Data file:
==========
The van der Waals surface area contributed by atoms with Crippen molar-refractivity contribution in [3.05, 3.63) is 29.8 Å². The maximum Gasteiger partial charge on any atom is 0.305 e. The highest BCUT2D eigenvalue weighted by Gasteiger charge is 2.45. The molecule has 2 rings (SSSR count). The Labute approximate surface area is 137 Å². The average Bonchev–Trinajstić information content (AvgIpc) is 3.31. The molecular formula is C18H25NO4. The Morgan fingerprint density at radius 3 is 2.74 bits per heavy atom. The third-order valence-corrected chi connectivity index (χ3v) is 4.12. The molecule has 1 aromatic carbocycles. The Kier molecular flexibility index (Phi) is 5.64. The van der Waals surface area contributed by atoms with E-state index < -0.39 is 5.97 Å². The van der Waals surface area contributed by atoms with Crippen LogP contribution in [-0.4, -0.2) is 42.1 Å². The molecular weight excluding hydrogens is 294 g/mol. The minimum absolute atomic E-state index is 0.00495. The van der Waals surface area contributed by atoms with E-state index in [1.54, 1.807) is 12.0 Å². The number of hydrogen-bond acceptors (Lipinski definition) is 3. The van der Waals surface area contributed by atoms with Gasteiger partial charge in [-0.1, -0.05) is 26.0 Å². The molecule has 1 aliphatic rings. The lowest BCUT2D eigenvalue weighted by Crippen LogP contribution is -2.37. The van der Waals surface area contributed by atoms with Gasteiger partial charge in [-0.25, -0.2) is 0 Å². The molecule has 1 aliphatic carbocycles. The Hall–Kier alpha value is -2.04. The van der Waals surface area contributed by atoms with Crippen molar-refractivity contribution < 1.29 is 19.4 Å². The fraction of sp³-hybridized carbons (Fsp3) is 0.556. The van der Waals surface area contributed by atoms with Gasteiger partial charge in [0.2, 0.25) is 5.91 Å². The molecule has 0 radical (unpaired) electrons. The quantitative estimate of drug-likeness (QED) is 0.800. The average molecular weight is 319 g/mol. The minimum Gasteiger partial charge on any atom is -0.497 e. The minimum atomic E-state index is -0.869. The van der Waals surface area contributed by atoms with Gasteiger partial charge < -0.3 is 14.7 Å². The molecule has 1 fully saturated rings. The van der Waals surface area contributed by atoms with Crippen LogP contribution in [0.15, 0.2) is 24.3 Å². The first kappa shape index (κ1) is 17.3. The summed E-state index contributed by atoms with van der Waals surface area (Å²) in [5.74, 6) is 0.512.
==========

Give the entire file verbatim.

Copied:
The van der Waals surface area contributed by atoms with Crippen molar-refractivity contribution in [3.05, 3.63) is 29.8 Å². The maximum Gasteiger partial charge on any atom is 0.305 e. The highest BCUT2D eigenvalue weighted by Gasteiger charge is 2.45. The molecule has 2 rings (SSSR count). The Labute approximate surface area is 137 Å². The average Bonchev–Trinajstić information content (AvgIpc) is 3.31. The molecular formula is C18H25NO4. The Morgan fingerprint density at radius 3 is 2.74 bits per heavy atom. The third-order valence-corrected chi connectivity index (χ3v) is 4.12. The molecule has 1 aromatic carbocycles. The Kier molecular flexibility index (Phi) is 5.64. The van der Waals surface area contributed by atoms with E-state index < -0.39 is 5.97 Å². The van der Waals surface area contributed by atoms with Crippen LogP contribution in [-0.4, -0.2) is 42.1 Å². The molecular weight excluding hydrogens is 294 g/mol. The minimum absolute atomic E-state index is 0.00495. The van der Waals surface area contributed by atoms with E-state index in [1.54, 1.807) is 12.0 Å². The number of hydrogen-bond acceptors (Lipinski definition) is 3. The van der Waals surface area contributed by atoms with Gasteiger partial charge in [-0.1, -0.05) is 26.0 Å². The molecule has 1 aliphatic rings. The lowest BCUT2D eigenvalue weighted by Crippen LogP contribution is -2.37. The van der Waals surface area contributed by atoms with Gasteiger partial charge in [-0.25, -0.2) is 0 Å². The molecule has 1 aliphatic carbocycles. The Hall–Kier alpha value is -2.04. The van der Waals surface area contributed by atoms with Crippen molar-refractivity contribution < 1.29 is 19.4 Å². The fraction of sp³-hybridized carbons (Fsp3) is 0.556. The van der Waals surface area contributed by atoms with Gasteiger partial charge in [0.2, 0.25) is 5.91 Å². The molecule has 0 radical (unpaired) electrons. The quantitative estimate of drug-likeness (QED) is 0.800. The average molecular weight is 319 g/mol. The minimum Gasteiger partial charge on any atom is -0.497 e. The minimum atomic E-state index is -0.869. The van der Waals surface area contributed by atoms with Gasteiger partial charge < -0.3 is 14.7 Å². The molecule has 1 fully saturated rings. The van der Waals surface area contributed by atoms with Crippen LogP contribution in [0.15, 0.2) is 24.3 Å². The first kappa shape index (κ1) is 17.3. The summed E-state index contributed by atoms with van der Waals surface area (Å²) in [5.74, 6) is 0.512.